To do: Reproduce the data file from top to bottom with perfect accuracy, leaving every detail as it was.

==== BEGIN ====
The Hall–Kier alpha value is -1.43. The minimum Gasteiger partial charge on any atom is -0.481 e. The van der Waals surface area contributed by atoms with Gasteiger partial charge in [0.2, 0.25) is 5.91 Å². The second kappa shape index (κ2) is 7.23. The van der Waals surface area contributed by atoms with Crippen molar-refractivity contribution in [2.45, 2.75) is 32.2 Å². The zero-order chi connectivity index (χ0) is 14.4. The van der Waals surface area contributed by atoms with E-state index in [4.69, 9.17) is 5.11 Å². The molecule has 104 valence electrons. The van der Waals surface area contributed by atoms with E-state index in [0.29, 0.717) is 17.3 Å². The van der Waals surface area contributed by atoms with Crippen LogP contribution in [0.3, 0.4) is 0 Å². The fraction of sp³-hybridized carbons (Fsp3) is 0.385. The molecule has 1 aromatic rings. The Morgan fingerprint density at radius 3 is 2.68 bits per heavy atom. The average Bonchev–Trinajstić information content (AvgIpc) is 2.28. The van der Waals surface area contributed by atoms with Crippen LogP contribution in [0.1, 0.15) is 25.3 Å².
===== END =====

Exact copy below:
The Hall–Kier alpha value is -1.43. The minimum Gasteiger partial charge on any atom is -0.481 e. The van der Waals surface area contributed by atoms with Gasteiger partial charge in [0.2, 0.25) is 5.91 Å². The second kappa shape index (κ2) is 7.23. The van der Waals surface area contributed by atoms with Crippen molar-refractivity contribution in [2.45, 2.75) is 32.2 Å². The zero-order chi connectivity index (χ0) is 14.4. The van der Waals surface area contributed by atoms with E-state index in [4.69, 9.17) is 5.11 Å². The molecule has 104 valence electrons. The van der Waals surface area contributed by atoms with E-state index in [0.29, 0.717) is 17.3 Å². The van der Waals surface area contributed by atoms with Crippen LogP contribution in [0.3, 0.4) is 0 Å². The fraction of sp³-hybridized carbons (Fsp3) is 0.385. The molecule has 1 aromatic rings. The Morgan fingerprint density at radius 3 is 2.68 bits per heavy atom. The average Bonchev–Trinajstić information content (AvgIpc) is 2.28. The van der Waals surface area contributed by atoms with Crippen LogP contribution in [0.1, 0.15) is 25.3 Å².